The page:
At the end of the winter 2014 semester, a student with his Total Sustainability and Management course asked Lotfi Belkhir for advice, "What does software sustainability mean?"
The Associate Professor of Entrepreneurship and Innovation at the W Booth School of Engineering has no answers.
Belkhir teaches students to think creatively about tools for sustainability that can be applied to their entrepreneurial projects. But his tools, at the time, were mainly applied to hardware startups, not software.
The student's question sparked Belkhir's latest research into the global information and communications technology (ICT) emissions footprint.
Belkhir, and Ahmed Elmeligi, recent W Booth graduate and co-founder of the startup, Implied (Neurotechnology for Medical Innovation), studied the carbon footprint of consumer devices such as smartphones, laptops, tablets, and desktops as well as data centers and communication networks back in 2005. Their findings were recently published in the 2018 issue of the Journal of Cleaner Production.
Not only did they find that software drives ICT consumption, they also found that ICT has a greater impact on emissions than we thought, and that most emissions come from production and operations.
Belkhir explains:- "We find that the ICT industry in general is growing, but it is on the increase." Today, it's at about 1.5%. If trends continue, ICT will account for 14% of the total global carbon footprint and half of the global transport sector by 2040.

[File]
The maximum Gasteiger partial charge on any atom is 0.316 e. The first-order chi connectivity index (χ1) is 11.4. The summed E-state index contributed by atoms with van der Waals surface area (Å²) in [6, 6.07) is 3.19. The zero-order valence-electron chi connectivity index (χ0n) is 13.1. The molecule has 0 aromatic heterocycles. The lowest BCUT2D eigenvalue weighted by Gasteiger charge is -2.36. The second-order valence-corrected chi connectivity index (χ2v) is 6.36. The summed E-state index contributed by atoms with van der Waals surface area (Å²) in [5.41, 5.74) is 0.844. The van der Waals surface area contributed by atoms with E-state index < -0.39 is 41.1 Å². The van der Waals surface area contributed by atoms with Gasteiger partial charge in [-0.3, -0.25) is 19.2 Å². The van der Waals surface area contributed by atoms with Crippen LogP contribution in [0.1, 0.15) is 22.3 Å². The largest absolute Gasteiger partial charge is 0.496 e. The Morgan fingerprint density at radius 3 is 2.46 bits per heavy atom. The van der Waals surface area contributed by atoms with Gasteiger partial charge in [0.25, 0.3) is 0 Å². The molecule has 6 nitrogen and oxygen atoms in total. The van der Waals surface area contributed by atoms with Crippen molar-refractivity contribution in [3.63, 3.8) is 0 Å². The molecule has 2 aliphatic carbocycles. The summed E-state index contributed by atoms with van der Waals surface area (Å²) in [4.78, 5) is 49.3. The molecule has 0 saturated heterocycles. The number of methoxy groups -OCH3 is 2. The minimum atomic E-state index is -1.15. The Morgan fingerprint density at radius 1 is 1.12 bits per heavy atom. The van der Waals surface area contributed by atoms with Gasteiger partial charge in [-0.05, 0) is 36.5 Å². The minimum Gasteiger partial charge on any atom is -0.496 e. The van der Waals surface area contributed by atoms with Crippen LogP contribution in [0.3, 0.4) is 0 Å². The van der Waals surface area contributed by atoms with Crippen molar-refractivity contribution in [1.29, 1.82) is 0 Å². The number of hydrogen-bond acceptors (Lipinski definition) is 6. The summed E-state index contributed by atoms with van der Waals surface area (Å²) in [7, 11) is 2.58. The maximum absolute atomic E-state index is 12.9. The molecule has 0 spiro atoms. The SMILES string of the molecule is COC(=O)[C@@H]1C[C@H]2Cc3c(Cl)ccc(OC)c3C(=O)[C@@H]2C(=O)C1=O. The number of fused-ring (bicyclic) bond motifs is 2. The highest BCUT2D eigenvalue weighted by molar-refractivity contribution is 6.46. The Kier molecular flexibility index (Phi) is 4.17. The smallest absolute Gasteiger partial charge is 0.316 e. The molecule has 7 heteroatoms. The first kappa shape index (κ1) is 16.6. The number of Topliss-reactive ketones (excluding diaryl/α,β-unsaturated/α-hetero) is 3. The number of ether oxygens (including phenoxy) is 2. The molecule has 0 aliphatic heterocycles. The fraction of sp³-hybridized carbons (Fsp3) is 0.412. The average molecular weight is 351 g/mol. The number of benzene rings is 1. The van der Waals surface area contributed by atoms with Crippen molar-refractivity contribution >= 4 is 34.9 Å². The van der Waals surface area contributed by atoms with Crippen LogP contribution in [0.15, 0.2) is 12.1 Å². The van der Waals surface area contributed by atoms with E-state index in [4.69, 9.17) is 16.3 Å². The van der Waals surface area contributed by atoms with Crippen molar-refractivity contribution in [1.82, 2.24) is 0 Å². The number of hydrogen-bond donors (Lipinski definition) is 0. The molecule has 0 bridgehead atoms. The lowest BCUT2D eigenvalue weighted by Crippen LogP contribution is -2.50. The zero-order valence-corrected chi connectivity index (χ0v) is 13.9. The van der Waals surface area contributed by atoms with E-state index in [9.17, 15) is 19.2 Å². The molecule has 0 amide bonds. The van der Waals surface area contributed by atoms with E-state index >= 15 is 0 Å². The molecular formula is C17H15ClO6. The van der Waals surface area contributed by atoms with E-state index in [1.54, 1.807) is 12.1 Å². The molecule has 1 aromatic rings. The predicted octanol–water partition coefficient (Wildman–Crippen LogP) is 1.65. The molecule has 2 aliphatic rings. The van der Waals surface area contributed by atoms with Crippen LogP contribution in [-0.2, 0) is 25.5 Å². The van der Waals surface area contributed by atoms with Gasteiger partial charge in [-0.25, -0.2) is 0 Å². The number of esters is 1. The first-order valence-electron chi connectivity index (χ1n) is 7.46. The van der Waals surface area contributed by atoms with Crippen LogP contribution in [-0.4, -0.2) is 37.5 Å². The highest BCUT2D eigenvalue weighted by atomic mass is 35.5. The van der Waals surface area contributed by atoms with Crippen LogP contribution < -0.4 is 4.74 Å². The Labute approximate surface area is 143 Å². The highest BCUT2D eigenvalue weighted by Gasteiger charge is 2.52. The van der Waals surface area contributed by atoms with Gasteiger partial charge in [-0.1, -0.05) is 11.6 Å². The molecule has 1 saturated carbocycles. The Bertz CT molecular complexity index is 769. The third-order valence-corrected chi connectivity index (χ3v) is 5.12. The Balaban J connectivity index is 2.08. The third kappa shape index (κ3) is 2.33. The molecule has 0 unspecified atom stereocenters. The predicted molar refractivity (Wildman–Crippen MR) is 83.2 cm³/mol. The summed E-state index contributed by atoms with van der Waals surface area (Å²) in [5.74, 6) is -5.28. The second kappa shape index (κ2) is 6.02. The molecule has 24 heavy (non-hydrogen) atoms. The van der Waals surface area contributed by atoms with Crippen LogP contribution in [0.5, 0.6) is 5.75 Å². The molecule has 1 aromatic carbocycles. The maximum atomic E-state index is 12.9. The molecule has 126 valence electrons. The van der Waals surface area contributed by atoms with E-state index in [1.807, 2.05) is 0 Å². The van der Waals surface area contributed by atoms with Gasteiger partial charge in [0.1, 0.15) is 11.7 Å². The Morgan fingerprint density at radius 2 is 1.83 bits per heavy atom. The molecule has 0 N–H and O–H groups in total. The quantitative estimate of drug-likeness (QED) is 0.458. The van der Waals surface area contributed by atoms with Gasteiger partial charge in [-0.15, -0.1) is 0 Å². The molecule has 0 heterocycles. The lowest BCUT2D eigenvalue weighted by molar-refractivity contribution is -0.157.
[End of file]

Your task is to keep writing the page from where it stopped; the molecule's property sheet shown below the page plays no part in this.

"For every text message, every phone call, every video you upload or download, there's a data center that makes it all happen." Telecom networks and data centers consume a lot of energy to serve you, and most data centers still rely on fossil fuels to generate electricity. It's energy consumption that we don't see.
Of all these devices, trends show that the most environmentally damaging device by 2020 will be the smartphone. While smartphones consume very little energy, 85% of the emissions impact comes from production.
The chips and motherboards of smartphones require maximum energy to produce, as they are made of expensive metals.
Smartphones also have a short lifespan, which will drive further production of new models and a lot of waste.
"Anyone can get a smartphone, and telecom companies are making it easy for people to get a phone every two years." We found that by 2020, smartphones will consume more energy than personal computers and laptops.
Belkire has made policy recommendations based on his findings.
"Communications and data centers are now having to embrace renewable energy. The good news is that Google and Facebook's data centers will use renewable energy. However, a policy is needed so that all data centres can follow suit. Moreover, a two-year subsidy scheme for smartphones is unsustainable.
In his latest study, Belkhir hopes to help students expand their worldview throughout his sustainability and management courses.
When they started the class, many students had no idea what sustainability meant. By the end of the course, their worldview has changed and they realize what they want to do and why they want to do it.
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